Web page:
Launch of Te Kete Tuangahuru
Wānanga sets the standard for cultural development with launch of new department
Te Whare Wānanga o Awanuiārangi (TWWoA) has celebrated the official launch of Te Kete Tuangahuru, its new Cultural Development Service, which aims to embed Mātauranga Māori into professional development.
Launched on Wednesday by Wānanga founder, Sir Hirini Mead, alongside Chief Executive, Professor Wiremu Doherty, the event was a chance to introduce the team leading this important kaupapa.
In his opening, Sir Hirini Mead talked about the economic impetus created by the COVID pandemic that forced TWWoA to find a way to do things differently.
“Most good ideas begin as a dream and today we are bringing that dream to life. The programme model developed by Te Kete Tuangahuru will ensure the Wānanga can continue to respond quickly to other similar opportunities as they arise.”
The new department will work in partnership with community, public and corporate sectors to co-create and deliver cultural development programmes that are tailored to the specific needs of each sector.
The Wānanga is currently working in partnership to deliver three programmes for:
- Oranga Tamariki: Tū Māia - Building Māori Cultural Capability is an 18-week programme, blending overnight noho and online classes for 350 staff around the country.
- Real Estate Authority: Each of the 16,000 licensees completes a 1.5 hr interactive video named Te Kākano (the seed) which is focused on the basics of te reo, tikanga, Te Tiriti o Waitangi and whenua Māori as they relate to the real estate industry.
- Te Whatu Ora (Health NZ): We’re working together to improve access and choice of mental health and addiction services to all Wānanga students across Aotearoa (38,000)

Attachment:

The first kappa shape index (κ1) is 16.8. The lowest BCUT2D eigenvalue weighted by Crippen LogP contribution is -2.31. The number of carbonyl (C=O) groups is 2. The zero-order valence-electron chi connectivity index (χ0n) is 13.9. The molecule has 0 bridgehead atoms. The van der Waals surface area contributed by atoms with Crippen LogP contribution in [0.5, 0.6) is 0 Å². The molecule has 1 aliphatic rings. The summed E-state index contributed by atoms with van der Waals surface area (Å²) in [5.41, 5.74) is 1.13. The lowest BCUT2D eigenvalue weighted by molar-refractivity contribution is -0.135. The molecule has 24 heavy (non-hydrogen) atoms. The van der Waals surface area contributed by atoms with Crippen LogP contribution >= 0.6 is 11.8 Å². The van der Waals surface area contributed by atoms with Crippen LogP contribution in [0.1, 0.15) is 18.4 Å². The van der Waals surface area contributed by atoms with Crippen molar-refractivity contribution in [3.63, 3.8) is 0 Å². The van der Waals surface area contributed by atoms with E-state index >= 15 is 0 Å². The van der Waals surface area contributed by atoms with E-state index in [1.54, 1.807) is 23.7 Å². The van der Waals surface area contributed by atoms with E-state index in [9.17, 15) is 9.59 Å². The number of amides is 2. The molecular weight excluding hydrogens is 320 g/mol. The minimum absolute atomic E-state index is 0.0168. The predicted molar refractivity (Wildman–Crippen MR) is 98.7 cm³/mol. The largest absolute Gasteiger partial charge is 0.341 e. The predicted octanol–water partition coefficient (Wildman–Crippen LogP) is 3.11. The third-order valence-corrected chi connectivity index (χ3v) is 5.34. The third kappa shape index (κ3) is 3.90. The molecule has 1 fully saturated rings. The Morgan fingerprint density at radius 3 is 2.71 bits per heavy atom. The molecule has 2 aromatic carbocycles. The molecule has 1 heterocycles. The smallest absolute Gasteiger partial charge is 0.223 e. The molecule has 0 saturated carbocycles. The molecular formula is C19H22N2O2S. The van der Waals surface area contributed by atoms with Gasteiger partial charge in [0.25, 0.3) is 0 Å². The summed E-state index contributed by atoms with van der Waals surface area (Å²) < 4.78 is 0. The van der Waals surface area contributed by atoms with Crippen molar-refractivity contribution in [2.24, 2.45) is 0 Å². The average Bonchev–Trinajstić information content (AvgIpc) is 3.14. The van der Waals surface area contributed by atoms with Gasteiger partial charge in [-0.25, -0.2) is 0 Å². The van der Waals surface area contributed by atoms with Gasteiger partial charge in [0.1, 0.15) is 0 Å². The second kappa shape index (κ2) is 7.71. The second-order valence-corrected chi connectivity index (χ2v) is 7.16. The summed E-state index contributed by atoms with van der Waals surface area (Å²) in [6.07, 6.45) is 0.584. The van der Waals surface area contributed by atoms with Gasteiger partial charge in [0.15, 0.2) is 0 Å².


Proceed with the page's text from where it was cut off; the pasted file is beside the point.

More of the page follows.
Sir Hirini Mead also led a minute’s silence to recognise the critical role that Sir Harawira Tiri Gardiner had played in establishing Tū Māia, which was the catalyst for the new department.
Professor Doherty echoed the tribute and then congratulated the Te Kete Tuangahuru team, acknowledging that it was a great day for Te Whare Wānanga o Awanuiārangi.
“As leaders in cultural training, we’re well-placed to provide solutions to some of the challenges being faced by organisations such as Oranga Tamariki.
“We collaborated with the other two Wānanga (Te Wananga o Raukawa and Te Wananga o Aotearoa) to deliver the Tū Māia programme and our collective strength is contributing in a significant way to the development of Aotearoa.”
Te Whare Wānanga o Awanuiārangi is known for its high-level academic delivery and expertise in āhuatanga, tikanga and mātauranga Māori (Māori tradition, custom and knowledge). This reputation is attracting interest from other organisations and TWWoA is currently in conversations with the New Zealand Law Commission, New Zealand Police and New Zealand Army to deliver cultural development services aligned to each of their specific needs.